After an exciting first day where junior cornerback Vernon Hargreaves III (#11) and junior safety Keanu Neal (#17) both went in the first 20 picks and then senior defensive end Jonathan Bullard went in the third round, the Gators saw three more juniors and a senior make the grade in the fourth through seventh rounds.
All Morrison did was lead the Florida team in tackles (103) as a senior. He was a Butkus Award semi-finalist and a unanimous First Team All-SEC selection at linebacker. He finished with 101 tackles as a junior and was a Second Team All-SEC selection in 2014.
Morrison is a hard-hitting linebacker who is able to sift through blocks and if there is a liability it would be his lateral quickness, especially since the injury. Still, he has big time leadership qualities and understands the game better than most. He is a guy that can play for a long time in the league if he stays healthy.
The Chiefs thought otherwise taking him in the fourth and have him joining former gator receiver Frankie Hammond on the roster. After starting 11 of 12 games as a sophomore and notching 53 catches for 810 yards and seven touchdowns, Robinson saw his numbers drop in 2015 with just nine starts, 49 catches and 522 yards.
Still, the Gators had their issues at quarterback in both seasons and the production cannot all be pinned on him. The talent is quite evident as he displayed against Kentucky in 2014, when he hauled in 15 catches for 216 yards, showing every move in the book to make plays. If he keeps his head straight off-the-field, he also has a chance to make it a long time in the league.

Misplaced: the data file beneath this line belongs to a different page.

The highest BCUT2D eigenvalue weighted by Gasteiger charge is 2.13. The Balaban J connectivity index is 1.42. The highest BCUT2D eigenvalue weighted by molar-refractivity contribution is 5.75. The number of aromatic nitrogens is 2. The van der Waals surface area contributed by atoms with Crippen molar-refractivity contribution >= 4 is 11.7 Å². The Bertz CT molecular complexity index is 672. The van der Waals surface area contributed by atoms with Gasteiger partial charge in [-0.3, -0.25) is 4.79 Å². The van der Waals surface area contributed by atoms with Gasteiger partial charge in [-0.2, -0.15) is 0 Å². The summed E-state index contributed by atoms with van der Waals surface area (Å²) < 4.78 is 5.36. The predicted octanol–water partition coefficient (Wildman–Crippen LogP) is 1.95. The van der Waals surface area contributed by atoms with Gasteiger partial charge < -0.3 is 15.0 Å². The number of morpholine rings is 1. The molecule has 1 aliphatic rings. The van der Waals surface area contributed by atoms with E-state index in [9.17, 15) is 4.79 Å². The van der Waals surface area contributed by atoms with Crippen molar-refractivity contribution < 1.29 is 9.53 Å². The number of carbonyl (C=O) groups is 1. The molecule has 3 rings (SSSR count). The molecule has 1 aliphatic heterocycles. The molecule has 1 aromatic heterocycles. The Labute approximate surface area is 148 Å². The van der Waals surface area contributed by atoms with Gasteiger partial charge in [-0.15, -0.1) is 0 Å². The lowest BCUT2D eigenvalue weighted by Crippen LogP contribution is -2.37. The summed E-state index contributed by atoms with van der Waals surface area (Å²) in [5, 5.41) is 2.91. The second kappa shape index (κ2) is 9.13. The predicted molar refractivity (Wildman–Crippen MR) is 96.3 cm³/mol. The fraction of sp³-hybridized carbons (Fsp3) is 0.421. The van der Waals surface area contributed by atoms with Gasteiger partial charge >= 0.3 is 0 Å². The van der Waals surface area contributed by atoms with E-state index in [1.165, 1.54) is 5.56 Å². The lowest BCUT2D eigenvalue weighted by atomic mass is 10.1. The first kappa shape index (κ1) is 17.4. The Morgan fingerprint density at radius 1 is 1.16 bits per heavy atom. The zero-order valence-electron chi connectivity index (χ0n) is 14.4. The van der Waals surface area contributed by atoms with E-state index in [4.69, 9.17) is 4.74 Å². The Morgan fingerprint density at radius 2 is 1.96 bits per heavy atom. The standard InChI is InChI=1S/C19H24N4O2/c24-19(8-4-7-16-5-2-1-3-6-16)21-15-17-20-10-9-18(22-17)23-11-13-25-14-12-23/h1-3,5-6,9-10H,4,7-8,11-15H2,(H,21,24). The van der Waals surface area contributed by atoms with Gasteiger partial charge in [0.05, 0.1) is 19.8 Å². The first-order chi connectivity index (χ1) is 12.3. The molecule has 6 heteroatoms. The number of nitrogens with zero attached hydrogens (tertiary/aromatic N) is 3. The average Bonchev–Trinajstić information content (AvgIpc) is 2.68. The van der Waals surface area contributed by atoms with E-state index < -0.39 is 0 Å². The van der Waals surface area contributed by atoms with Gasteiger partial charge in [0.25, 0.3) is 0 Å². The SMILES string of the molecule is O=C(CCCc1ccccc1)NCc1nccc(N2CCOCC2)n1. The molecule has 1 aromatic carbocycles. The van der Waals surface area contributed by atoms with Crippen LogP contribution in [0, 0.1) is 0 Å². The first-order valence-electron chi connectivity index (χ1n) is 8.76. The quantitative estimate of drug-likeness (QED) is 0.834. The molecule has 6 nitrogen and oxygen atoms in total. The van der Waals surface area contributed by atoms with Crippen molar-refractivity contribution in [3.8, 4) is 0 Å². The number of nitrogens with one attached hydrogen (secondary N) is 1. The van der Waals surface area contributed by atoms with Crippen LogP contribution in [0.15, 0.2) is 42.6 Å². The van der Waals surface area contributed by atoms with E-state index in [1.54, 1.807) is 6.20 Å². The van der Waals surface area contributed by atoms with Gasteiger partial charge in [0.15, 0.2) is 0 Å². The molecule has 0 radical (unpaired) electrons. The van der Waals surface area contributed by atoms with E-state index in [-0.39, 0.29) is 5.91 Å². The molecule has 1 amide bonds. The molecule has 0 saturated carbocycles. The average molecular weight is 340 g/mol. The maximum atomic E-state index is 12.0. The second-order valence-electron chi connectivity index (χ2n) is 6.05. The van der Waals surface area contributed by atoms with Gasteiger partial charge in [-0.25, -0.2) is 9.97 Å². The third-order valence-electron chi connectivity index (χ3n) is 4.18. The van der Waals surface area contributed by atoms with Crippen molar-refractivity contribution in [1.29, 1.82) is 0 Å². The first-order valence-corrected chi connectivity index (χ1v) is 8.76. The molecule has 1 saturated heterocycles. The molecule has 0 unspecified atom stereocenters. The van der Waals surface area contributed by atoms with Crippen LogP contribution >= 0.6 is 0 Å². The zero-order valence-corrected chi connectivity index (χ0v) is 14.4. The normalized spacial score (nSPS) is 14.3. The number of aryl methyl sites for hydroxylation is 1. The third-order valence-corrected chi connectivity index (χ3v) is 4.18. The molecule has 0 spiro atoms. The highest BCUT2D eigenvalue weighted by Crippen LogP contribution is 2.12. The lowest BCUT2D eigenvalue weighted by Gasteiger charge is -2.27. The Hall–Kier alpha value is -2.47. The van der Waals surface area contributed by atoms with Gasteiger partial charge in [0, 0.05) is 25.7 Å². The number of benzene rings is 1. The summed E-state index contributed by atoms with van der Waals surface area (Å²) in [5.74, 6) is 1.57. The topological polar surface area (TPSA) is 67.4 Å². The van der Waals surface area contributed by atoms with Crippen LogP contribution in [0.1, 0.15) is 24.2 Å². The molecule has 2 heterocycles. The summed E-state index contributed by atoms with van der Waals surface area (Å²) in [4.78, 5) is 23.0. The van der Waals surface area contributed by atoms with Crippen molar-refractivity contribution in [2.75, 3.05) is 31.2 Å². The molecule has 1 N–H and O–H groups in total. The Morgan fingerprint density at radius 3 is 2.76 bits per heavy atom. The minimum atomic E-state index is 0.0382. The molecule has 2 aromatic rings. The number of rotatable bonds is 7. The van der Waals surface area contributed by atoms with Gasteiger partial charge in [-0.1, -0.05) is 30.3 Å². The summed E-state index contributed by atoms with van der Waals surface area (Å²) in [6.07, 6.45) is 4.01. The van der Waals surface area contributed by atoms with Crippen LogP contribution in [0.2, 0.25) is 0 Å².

That is what Taylor brought to the fold for Florida. He wasn’t the long ball guy, the back that can score easily from 40+ yards. He is always going to get you those tough yards and he won’t give up the ball. Taylor carried the ball a whopping 486 times in his college career and not once did he fumble the ball.
After playing behind Washington Redskins star Matt Jones for two years and hitting the 500 yard mark in both his freshman and sophomore seasons, Taylor amassed 1,035 yards as a senior and is only the second Gator running back to run for over 1,000 yards since the end of the 2004 season.
Playing behind a make-shift and extremely young offensive line, Taylor showed his durability and willing to give it all up for his team day in and day out after never missing a game to injury despite the load he had to carry. The 49ers are getting a very dependable player with their sixth round selection.
After showing up at Indianapolis as the top performer among defensive linemen in the broad jump, the 3-cone drill, and the 20-yard shuttle McCalister all of a sudden was a house hold name.
His collegiate stats are no joke, especially when you figure that he was more of a specialist and not an every down guy. If the Eagles can figure out how to bulk him up and keep most of his quickness, they could have more of a productive pass rusher with almost limitless potential.
As a junior McCalister finished second on the Gators with 6.0 sacks and as a senior he tied for the team lead with 6.5 sacks. Missing games both from injury and suspension in both years, his productivity for the amount of time on the field is pretty of the charts.
He’s not a bad person but broke team rules and that will have to be managed. More importantly here is keeping him healthy and slowly adding more weight and muscle to a track guy that likes to hurt quarterbacks. The Eagles could have gotten a real steal here with McCalister.
In all, it was a productive year for the Gators in terms of giving up talent to the NFL via the draft. With seven players drafted, an obscene five of them left school early to earn a living. Mo doubt the group will be missed in 2016, but making their mark in the league is something that certainly helps all parties.